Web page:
The argument against passive investing

On a message board I frequent, there was recently a question about mutual funds. Which should I invest in? Large cap? Mid cap? Small cap?

I said:

“Index fund investing”

Index funds are the way to go. Actively managed funds (like all those mid-cap growth, large-cap blend funds) do not beat the indexes over time, and are more expensive to invest in. I suggest Vanguard 500 index fund. You may want to supplement that with REITs, metals, and bonds.

Someone disagreed, arguing that we pay to beat the market, not match it, and that TRMCX has done just that since he bought it. And it’s up 10% this year vs. 3% for the S&P (tracked by VFINX). There was a link to the quote for TRMCX titled “A litle research can be a dangerous thing”.

MY reply:

“A little dangerous research”

Take a look at a ten year chart of the Dow, the Nasdaq, the S&P 500, and TRMCX. Of course your fund hasn’t been around ten years, but close (1996).

TRMCX has gotten lucky the past few years. So has just about every other small and mid cap fund. Mid caps won’t always outperform the market (look at the ten year chart).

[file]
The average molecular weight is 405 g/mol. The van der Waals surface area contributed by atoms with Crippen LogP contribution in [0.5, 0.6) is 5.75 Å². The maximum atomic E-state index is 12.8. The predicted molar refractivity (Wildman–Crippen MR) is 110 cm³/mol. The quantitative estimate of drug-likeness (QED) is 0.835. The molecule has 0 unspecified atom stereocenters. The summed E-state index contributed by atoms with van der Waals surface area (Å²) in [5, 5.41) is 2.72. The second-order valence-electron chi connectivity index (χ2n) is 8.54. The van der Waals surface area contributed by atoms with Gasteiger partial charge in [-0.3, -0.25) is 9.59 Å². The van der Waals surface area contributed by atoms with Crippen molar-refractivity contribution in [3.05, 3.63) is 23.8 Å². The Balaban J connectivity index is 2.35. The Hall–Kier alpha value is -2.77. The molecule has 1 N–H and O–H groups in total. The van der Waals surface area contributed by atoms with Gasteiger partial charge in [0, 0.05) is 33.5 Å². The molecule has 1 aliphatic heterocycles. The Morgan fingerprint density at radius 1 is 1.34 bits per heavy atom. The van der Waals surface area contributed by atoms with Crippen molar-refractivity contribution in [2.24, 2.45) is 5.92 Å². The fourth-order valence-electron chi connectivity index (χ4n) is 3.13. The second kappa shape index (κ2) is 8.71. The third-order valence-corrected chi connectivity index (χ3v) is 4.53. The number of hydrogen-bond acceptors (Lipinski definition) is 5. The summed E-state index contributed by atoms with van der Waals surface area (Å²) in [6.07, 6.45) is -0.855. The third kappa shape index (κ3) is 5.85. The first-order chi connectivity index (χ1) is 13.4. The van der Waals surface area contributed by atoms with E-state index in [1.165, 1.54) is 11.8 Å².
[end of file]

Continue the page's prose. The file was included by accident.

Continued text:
Now consider cost: over ten years 10,000 in your actively mnagaed fun will cost you $1,120 (0.91% expense ratio). In my VFINX that same investment will cost you $230 (0.18% expense ratio).

Now consider the odds. Can you name one actively mangaed fund that beats the market all the time? TRMCX has been lucky since just before 2001. Prior to that TRMCX underperformed. It was beaten badly by the index from its inception until late 2000. Actively managed funds underperform sometimes, but they always cost more.

I know that sometimes actively managed funds beat the index. But you never know which ones are going to beat the indexes, when, or for how long.

2 Responses to “The argument against passive investing”

  1. vrtourist says:

    I could not agree with you more! There are good fund managers but than keep track of them can be a challenge. The fund never tells you the manager has changed. And investing in a good performance fund with the original portfolio manager gone is also a danger. Index does not have to be market performance. I have known idex funds out performing the index by a large statistical margin. They over weight to the good and under weight the bad. You can identify a good handful of bad companies in the index and good companies in the index. The question is now “are you an index fund?”


  2. James Trotta says:

    Which index funds outperform the index? I thought index funds were supposed ot match the index…